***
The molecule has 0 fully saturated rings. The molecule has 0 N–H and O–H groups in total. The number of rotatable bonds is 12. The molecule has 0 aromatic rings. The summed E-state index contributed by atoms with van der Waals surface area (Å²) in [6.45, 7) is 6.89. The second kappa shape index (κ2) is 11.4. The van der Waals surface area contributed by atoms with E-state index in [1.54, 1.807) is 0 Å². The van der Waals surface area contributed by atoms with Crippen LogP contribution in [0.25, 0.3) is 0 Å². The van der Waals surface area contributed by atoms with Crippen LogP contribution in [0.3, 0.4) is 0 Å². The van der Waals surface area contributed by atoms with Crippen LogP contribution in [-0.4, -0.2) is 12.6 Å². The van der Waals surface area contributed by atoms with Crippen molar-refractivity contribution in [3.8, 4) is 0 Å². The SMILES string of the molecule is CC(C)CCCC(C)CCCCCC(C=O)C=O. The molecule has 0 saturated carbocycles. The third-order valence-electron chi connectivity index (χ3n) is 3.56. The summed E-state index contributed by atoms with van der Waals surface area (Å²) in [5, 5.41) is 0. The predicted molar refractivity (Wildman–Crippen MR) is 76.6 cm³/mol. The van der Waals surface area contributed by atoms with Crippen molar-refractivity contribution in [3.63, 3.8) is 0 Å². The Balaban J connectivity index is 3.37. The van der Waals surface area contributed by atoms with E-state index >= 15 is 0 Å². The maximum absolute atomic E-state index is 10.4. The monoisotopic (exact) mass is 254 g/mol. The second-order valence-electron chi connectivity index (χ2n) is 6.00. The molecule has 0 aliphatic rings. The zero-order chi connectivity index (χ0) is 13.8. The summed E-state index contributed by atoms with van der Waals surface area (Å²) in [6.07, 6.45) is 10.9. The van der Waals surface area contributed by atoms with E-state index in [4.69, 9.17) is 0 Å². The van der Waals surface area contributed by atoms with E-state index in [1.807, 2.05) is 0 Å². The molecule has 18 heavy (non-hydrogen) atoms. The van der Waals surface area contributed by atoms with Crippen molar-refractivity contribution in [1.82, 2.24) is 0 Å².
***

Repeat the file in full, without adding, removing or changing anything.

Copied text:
The molecule has 0 fully saturated rings. The molecule has 0 N–H and O–H groups in total. The number of rotatable bonds is 12. The molecule has 0 aromatic rings. The summed E-state index contributed by atoms with van der Waals surface area (Å²) in [6.45, 7) is 6.89. The second kappa shape index (κ2) is 11.4. The van der Waals surface area contributed by atoms with E-state index in [1.54, 1.807) is 0 Å². The van der Waals surface area contributed by atoms with Crippen LogP contribution in [0.25, 0.3) is 0 Å². The van der Waals surface area contributed by atoms with Crippen LogP contribution in [0.3, 0.4) is 0 Å². The van der Waals surface area contributed by atoms with Crippen LogP contribution in [-0.4, -0.2) is 12.6 Å². The van der Waals surface area contributed by atoms with Crippen molar-refractivity contribution in [3.8, 4) is 0 Å². The SMILES string of the molecule is CC(C)CCCC(C)CCCCCC(C=O)C=O. The molecule has 0 saturated carbocycles. The third-order valence-electron chi connectivity index (χ3n) is 3.56. The summed E-state index contributed by atoms with van der Waals surface area (Å²) in [5, 5.41) is 0. The predicted molar refractivity (Wildman–Crippen MR) is 76.6 cm³/mol. The van der Waals surface area contributed by atoms with Crippen molar-refractivity contribution in [3.63, 3.8) is 0 Å². The Balaban J connectivity index is 3.37. The van der Waals surface area contributed by atoms with E-state index >= 15 is 0 Å². The maximum absolute atomic E-state index is 10.4. The monoisotopic (exact) mass is 254 g/mol. The second-order valence-electron chi connectivity index (χ2n) is 6.00. The molecule has 0 aliphatic rings. The zero-order chi connectivity index (χ0) is 13.8. The summed E-state index contributed by atoms with van der Waals surface area (Å²) in [6.07, 6.45) is 10.9. The van der Waals surface area contributed by atoms with E-state index in [4.69, 9.17) is 0 Å². The van der Waals surface area contributed by atoms with E-state index in [1.807, 2.05) is 0 Å². The molecule has 18 heavy (non-hydrogen) atoms. The van der Waals surface area contributed by atoms with Crippen molar-refractivity contribution in [1.82, 2.24) is 0 Å².